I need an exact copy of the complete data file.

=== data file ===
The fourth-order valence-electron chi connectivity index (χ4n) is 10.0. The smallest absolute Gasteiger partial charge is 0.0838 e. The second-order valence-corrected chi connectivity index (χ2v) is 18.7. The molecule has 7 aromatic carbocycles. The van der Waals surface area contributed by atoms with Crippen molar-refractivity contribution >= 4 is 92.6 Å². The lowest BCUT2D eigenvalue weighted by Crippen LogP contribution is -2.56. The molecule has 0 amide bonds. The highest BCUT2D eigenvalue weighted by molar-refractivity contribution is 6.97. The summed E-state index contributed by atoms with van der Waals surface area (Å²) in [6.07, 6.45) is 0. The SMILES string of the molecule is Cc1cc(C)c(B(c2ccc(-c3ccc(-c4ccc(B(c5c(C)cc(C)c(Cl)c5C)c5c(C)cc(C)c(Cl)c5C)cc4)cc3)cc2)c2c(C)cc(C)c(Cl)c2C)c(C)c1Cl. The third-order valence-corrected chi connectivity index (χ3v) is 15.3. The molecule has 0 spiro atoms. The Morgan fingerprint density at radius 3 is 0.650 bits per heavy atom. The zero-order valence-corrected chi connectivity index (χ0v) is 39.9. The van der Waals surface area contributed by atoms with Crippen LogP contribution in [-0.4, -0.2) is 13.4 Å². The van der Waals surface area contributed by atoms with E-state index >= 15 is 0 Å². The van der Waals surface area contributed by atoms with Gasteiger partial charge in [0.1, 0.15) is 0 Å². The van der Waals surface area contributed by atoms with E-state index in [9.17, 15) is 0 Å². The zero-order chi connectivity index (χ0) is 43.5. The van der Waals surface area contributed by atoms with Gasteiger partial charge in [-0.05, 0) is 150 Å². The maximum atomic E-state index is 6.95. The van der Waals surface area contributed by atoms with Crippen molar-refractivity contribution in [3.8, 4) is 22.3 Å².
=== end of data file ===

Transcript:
The fourth-order valence-electron chi connectivity index (χ4n) is 10.0. The smallest absolute Gasteiger partial charge is 0.0838 e. The second-order valence-corrected chi connectivity index (χ2v) is 18.7. The molecule has 7 aromatic carbocycles. The van der Waals surface area contributed by atoms with Crippen molar-refractivity contribution >= 4 is 92.6 Å². The lowest BCUT2D eigenvalue weighted by Crippen LogP contribution is -2.56. The molecule has 0 amide bonds. The highest BCUT2D eigenvalue weighted by molar-refractivity contribution is 6.97. The summed E-state index contributed by atoms with van der Waals surface area (Å²) in [6.07, 6.45) is 0. The SMILES string of the molecule is Cc1cc(C)c(B(c2ccc(-c3ccc(-c4ccc(B(c5c(C)cc(C)c(Cl)c5C)c5c(C)cc(C)c(Cl)c5C)cc4)cc3)cc2)c2c(C)cc(C)c(Cl)c2C)c(C)c1Cl. The third-order valence-corrected chi connectivity index (χ3v) is 15.3. The molecule has 0 spiro atoms. The Morgan fingerprint density at radius 3 is 0.650 bits per heavy atom. The zero-order valence-corrected chi connectivity index (χ0v) is 39.9. The van der Waals surface area contributed by atoms with Crippen LogP contribution in [-0.4, -0.2) is 13.4 Å². The van der Waals surface area contributed by atoms with E-state index >= 15 is 0 Å². The van der Waals surface area contributed by atoms with Gasteiger partial charge in [0.1, 0.15) is 0 Å². The van der Waals surface area contributed by atoms with E-state index in [9.17, 15) is 0 Å². The zero-order chi connectivity index (χ0) is 43.5. The van der Waals surface area contributed by atoms with Gasteiger partial charge in [-0.05, 0) is 150 Å². The maximum atomic E-state index is 6.95. The van der Waals surface area contributed by atoms with Crippen molar-refractivity contribution in [3.8, 4) is 22.3 Å².